DC’s Metro Shutdown Is Mortifying, But at Least No One Will Die
Washingtonians, get ready to walk, pedal or Uber it. Officials from the Washington Metropolitan Area Transit Authority—that’s the agency that runs the buses and trains of the nation’s capital city—are about to close the city’s metro system, second-busiest in the country, for 29 hours. Underground electrical cables caught fire Monday, and WMATA brass says they can’t guarantee it won’t happen again.
“We cannot send trains out in this system knowing full well that something could go wrong,” said Jack Evans, director of Metro’s board of directors, in a Tuesday afternoon press conference. “We believe the most prudent thing is to close down the system, find it, and fix it.”
Beginning at midnight, inspectors will fan out across 118 miles of track to inspect 600 “jumper cables,” which connect portions of the transit system’s electrical third rail to the train tracks, for signs of wear that could allow moisture into the cable. It’s not especially complicated, or new technology. “Care must be taken to prevent damage by water, which may result in short circuits,” the American Railway Engineering Association wrote about jumpers—in 1917.
Deterioration of those cables caused a fire at the L’Enfant Plaza station in February 2015 that killed a 61-year-old woman and injured 69 others. Later that year, after the National Transportation Safety Board stepped in, Metro inspected the cables and replaced 125 of them. The fire on Monday raised fears among Metro officials that maybe their inspection wasn’t all it could have been.
“It’s happened twice in a year,” said Metro General Manager Paul Wiedefeld (who took the job in November 2015). “I can’t wait for a third time.” Making safety a priority, he said, “sometimes means making tough, unpopular decisions.”
And this is going to be pretty unpopular. The shutdown will affect more than 700,000 passengers in the District of Columbia, Maryland and Virginia. Metro opened in 1976, and this is the first time the system has shut down for safety—apparently the first time any system of comparable size has shut down like this. But for many riders, it doesn’t come as a shock.
Their dismay isn’t limited to delays and crowds, those perpetual (and totally justifiable) complaints of the straphanger. In December 2015, the Federal Transit Administration ordered Metro to fix more than 200 safety issues—some dating back to 2008—ranging from out-of-date fire extinguishers to derailments and collisions that the agency kept quiet. After last year’s fire, Secretary of Transportation Anthony Foxx moved safety enforcement authority from Metro to the Federal Transit Administration, and told the governors of Maryland and Virginia and mayor of DC to create a new Metro safety agency. That still hasn’t happened, and Foxx said last month that he might withhold additional funds from the troubled system.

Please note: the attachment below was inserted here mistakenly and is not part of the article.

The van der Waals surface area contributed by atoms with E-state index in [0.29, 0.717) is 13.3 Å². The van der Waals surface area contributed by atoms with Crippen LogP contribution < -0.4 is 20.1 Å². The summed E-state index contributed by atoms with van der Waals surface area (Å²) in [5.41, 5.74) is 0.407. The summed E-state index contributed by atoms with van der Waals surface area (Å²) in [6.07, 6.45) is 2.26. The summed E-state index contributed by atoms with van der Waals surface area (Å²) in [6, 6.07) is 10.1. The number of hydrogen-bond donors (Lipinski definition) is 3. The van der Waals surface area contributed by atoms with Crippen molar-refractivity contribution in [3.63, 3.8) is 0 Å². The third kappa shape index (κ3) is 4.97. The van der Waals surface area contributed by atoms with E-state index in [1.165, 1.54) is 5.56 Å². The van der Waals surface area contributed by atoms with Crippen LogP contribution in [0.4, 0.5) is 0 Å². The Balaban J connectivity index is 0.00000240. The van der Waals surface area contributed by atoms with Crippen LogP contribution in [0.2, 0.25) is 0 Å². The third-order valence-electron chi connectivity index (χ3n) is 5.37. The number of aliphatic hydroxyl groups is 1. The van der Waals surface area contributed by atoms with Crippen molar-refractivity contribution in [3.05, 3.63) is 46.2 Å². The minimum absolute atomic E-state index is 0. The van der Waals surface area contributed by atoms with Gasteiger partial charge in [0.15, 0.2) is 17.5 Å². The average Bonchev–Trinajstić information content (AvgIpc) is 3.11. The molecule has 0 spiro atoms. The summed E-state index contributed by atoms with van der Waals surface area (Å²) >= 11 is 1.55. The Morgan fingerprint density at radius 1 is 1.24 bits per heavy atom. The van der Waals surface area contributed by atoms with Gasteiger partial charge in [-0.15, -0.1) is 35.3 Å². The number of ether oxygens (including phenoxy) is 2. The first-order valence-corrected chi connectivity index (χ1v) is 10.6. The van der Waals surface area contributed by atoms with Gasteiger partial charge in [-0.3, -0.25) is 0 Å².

In 2015, Metro’s own safety report found a 70 percent increase in passengers getting doors slammed on them while trying to get out of the railcars, while employee injuries rose 30 percent over 2014. In the meantime, Metro ridership has dropped 10 percent since 2010 as Washingtonians have abandoned underground transit for cars and an increasingly popular bike share system.
The shutdown is embarrassing and seriously inconvenient, but perhaps not a calamity. Cities have coped with similar disruptions to their transportation networks. Los Angeles closed a chunk of the 405 freeway in July 2011 and again in September 2012, prompting fears of a “carmageddon.” Instead, so many people stayed home, traffic was better than average. San Francisco and Oakland have closed the Bay Bridge for weekend-long stretches several times in the past decade to accommodate construction. When a major strike crippled New York’s transit system in 2005, city officials converted busy streets into temporary HOV lanes. Cars with fewer than four occupants weren’t allowed into Manhattan south of 96th street.
So, think of it as a snow day? Student absences and tardiness from school will be excused. Federal employees—a big chunk of the DC working population—are allowed to telecommute or take unscheduled leave. Stay home. Carpool. Take the bus. (Metro will add extra service). Metro may need serious repairs—to its operations and infrastructure as well as its budget and reputation—but at least its riders will survive.
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